Bakersfield has a growing Muslim community with two mosques and frequent Islamic classes, events, and gatherings for women and youth. My mom, Insaf Ali, is an active member of the Al-Farooq Islamic Center, where we ultimately decided to hold a GFSC training session. Through word-of-mouth advertising we quickly registered fifteen girls for the two-day, six-hour program. Our girls ranged in age from 10 to 18 and had roots in Yemen, India, Egypt, Palestine, and Somalia, among other countries. I tailored my PowerPoint slides and content to incorporate Islamic themes, images, and examples the girls could relate to. Fortunately, the GFSC booklet already included images of a girl with the hijab (headscarf). At the end of the second day of training, the girls worked in small groups to assess the safety of the mosque and surrounding area. They found that the mosque property was well-maintained, accessible to the blind and disabled, and featured surveillance cameras for security purposes. Outside of the gates of the mosque, however, the girls identified several areas for improvement, including the need for more street lighting, removal of graffiti, and better maintenance of sidewalks.

Mosque officials and parents were elated. “We have never offered a program like this to our girls before” said mosque leaders.

Mosque officials and parents were elated. “We have never offered a program like this to our girls before” said mosque leaders. “Our girls need to be empowered and need to be more active and visible in their communities” explained a mother of three, “especially at this age when they are beginning to question their identity and role in society.” Another parent was delighted to learn that Girl Guides and Girl Scouts focus on leadership and personal development. As a result of the success of the program, the mosque is even considering the development of ongoing leadership seminars for both girls and boys.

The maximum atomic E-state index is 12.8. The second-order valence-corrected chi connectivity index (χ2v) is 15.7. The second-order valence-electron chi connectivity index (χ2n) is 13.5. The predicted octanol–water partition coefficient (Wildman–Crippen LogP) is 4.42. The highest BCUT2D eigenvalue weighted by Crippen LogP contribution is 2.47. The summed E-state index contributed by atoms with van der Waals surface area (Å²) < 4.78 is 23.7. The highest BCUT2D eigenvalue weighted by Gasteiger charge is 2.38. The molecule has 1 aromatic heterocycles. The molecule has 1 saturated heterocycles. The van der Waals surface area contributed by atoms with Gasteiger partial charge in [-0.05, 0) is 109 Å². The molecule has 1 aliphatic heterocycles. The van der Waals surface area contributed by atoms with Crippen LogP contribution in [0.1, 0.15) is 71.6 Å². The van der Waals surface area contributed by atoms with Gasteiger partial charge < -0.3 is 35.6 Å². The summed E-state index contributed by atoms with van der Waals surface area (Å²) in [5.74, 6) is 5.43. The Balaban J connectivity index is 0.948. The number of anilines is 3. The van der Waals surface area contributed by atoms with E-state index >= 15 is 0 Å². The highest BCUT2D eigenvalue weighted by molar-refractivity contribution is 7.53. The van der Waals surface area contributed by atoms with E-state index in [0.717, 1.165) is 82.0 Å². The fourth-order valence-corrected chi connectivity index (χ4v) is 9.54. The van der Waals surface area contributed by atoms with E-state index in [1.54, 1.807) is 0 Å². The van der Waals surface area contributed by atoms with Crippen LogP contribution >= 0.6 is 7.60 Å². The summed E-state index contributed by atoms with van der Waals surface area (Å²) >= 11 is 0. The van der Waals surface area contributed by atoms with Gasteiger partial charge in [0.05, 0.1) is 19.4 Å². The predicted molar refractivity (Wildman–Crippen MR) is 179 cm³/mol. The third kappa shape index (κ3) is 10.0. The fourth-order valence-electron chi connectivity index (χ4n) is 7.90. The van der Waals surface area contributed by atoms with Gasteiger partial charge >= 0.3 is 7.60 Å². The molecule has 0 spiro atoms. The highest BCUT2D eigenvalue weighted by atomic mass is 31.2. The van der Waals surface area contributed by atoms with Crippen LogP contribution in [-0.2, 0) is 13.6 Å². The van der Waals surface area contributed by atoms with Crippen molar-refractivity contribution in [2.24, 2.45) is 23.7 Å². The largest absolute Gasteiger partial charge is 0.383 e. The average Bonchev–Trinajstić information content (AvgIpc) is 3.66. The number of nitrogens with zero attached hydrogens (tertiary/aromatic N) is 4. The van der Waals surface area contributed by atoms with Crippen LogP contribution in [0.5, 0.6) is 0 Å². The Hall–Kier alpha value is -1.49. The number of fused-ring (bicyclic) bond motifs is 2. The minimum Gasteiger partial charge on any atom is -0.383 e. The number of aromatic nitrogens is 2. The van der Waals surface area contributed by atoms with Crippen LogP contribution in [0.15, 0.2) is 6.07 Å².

As a Muslim, Canadian Girl Guide, and former American Girl Scout, I try to live by the promise to “help other people at all times.” I could not have imagined a better way of living this promise than bringing a Canadian Girl Guide program to a small group of enthusiastic American-Muslim girls in California’s Central Valley. As the girls began gathering their belongings at the end of the training, one girl in the front row stopped for a moment and then exclaimed “I don’t want it to be over.” I smiled and said, “Me neither.”

To empower young Muslimahs in your community and learn more about the Girls for Safer Communities program, please visit the Girl Guides of Canada website at https://www.girlguides.ca. Under “Specialized Programming” you will find a description of the program and free resources. You are also welcome to e-mail me at Jenna_Evans@rogers.com to request a copy of the PowerPoint slides and other content I have developed specifically for Muslim girls.

Jenna EvansAuthor Jenna Evans is a PhD Candidate in Health Services Research at the University of Toronto. She is a freelance writer for Sisters Magazine and The Muslim Voice.

Related Posts


Leave a Comment